That comment had nearly 50,000 "likes" and included comments of support such as the one from Dan Filkins, who wrote "stand up and fight brother... ted [sic] for president!!!"
Nugent's appearance with Abbott prompted cheers from fellow firebrand Palin. On her Facebook page, she decided to endorse Abbott, writing, "If he is good enough for Ted Nugent, he is good enough for me!" That comment received more than 20,000 "likes."
Nugent sits on the board of the National Rifle Association and his vehement opposition to most restrictions on firearms attracts the support of many Second Amendment defenders. He also has support from some tea party advocates.
Taylor Budowich, executive director of Tea Party Express, said he is pleased that Nugent apologized for the "mongrel" remark and realized that inflammatory comments distract from his core message. He noted, however, that Nugent has support because he talks about the issues his tea party group cares about, including reducing the size of government and "restoring America" after being "hurt by this administration and past administrations."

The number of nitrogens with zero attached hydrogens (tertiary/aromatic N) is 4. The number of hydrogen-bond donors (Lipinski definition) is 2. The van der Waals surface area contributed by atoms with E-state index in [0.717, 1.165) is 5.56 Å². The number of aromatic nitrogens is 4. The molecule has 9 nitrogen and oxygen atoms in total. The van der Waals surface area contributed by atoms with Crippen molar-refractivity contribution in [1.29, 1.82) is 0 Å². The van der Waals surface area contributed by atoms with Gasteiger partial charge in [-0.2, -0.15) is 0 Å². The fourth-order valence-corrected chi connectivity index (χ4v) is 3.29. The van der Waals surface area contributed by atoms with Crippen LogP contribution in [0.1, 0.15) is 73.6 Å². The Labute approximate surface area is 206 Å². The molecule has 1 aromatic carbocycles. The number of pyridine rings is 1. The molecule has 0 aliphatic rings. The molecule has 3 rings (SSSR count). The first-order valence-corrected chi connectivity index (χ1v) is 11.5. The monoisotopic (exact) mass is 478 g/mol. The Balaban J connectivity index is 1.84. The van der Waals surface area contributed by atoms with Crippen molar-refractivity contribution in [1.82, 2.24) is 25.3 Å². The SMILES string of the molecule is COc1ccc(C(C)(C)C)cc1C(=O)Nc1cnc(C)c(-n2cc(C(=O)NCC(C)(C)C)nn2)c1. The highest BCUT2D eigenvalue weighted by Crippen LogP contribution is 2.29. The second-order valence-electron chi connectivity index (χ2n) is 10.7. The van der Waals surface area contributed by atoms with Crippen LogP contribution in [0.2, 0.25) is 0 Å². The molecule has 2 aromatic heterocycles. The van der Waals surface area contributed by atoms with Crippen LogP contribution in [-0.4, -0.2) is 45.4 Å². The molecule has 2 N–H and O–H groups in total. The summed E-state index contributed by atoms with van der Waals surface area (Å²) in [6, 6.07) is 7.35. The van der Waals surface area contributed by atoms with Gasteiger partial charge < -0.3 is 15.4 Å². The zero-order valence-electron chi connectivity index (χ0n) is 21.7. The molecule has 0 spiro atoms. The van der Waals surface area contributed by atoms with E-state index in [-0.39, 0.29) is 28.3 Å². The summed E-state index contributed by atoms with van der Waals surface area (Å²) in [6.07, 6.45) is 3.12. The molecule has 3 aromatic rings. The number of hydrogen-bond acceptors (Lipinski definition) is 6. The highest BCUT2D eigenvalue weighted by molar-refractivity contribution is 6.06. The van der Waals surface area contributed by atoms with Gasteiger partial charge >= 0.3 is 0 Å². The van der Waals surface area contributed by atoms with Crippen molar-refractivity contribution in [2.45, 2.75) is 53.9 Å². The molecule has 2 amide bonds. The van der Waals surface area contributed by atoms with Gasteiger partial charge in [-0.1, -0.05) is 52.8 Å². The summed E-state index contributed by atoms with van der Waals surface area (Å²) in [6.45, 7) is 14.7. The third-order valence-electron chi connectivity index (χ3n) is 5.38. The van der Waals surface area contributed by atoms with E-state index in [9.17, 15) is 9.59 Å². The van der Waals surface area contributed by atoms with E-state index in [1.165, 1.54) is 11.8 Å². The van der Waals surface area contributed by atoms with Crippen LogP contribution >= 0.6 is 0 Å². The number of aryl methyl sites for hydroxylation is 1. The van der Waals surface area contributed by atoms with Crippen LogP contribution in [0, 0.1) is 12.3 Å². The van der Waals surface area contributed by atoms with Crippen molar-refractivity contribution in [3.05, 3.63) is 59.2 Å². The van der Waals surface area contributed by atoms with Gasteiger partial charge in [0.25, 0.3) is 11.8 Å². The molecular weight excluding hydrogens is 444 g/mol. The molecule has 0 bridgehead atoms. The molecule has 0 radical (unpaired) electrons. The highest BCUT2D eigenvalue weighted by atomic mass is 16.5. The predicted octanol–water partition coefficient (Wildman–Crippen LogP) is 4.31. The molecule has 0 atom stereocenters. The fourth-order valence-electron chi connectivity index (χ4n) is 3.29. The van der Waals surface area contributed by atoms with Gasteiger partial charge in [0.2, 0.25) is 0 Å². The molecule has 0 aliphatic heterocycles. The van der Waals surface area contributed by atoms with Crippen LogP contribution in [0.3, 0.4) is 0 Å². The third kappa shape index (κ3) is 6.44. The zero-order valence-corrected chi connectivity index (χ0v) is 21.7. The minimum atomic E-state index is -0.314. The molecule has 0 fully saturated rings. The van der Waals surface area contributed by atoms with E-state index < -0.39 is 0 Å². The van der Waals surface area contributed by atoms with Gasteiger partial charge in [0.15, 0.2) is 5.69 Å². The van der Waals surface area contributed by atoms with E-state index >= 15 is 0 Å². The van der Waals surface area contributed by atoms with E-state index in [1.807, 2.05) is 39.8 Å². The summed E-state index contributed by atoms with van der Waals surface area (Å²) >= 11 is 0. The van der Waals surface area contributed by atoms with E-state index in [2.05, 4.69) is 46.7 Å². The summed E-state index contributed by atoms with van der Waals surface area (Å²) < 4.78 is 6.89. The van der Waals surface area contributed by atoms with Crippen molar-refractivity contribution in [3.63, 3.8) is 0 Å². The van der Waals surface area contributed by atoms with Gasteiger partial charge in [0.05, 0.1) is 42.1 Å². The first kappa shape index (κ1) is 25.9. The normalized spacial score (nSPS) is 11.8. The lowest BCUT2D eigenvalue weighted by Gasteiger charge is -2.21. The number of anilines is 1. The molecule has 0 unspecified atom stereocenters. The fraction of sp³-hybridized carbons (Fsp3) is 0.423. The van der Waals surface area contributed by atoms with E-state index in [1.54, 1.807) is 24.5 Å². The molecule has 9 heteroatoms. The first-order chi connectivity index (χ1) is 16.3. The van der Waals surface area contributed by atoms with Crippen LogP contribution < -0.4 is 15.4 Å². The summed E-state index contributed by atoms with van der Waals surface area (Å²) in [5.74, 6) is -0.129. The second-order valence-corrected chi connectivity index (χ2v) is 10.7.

But it's more than the themes that attract people to Nugent, Budowich says, it's how he says it. Politicians are politically correct and calculated, framing issues "in a way that is least offensive," Budowich says. But Nugent "speaks a different language," one to which many Americans can relate.
He "speaks from his heart," Budowich said.
But when asked about the offensive things Nugent has said, Budowich defended him, saying he doesn't think Nugent is a hurtful person, just passionate.
Nugent's brother, Jeff, had a similar take. On CNN's "OutFront with Erin Burnett," he said Ted's latest comments were "out of line," but said his brother is passionate and provocative.
"So you put those two things together and it comes out the way you see it. I agree with him on some points, but I disagree vehemently on others."
-- CNN's Dana Bash and Alan Duke contributed to this story.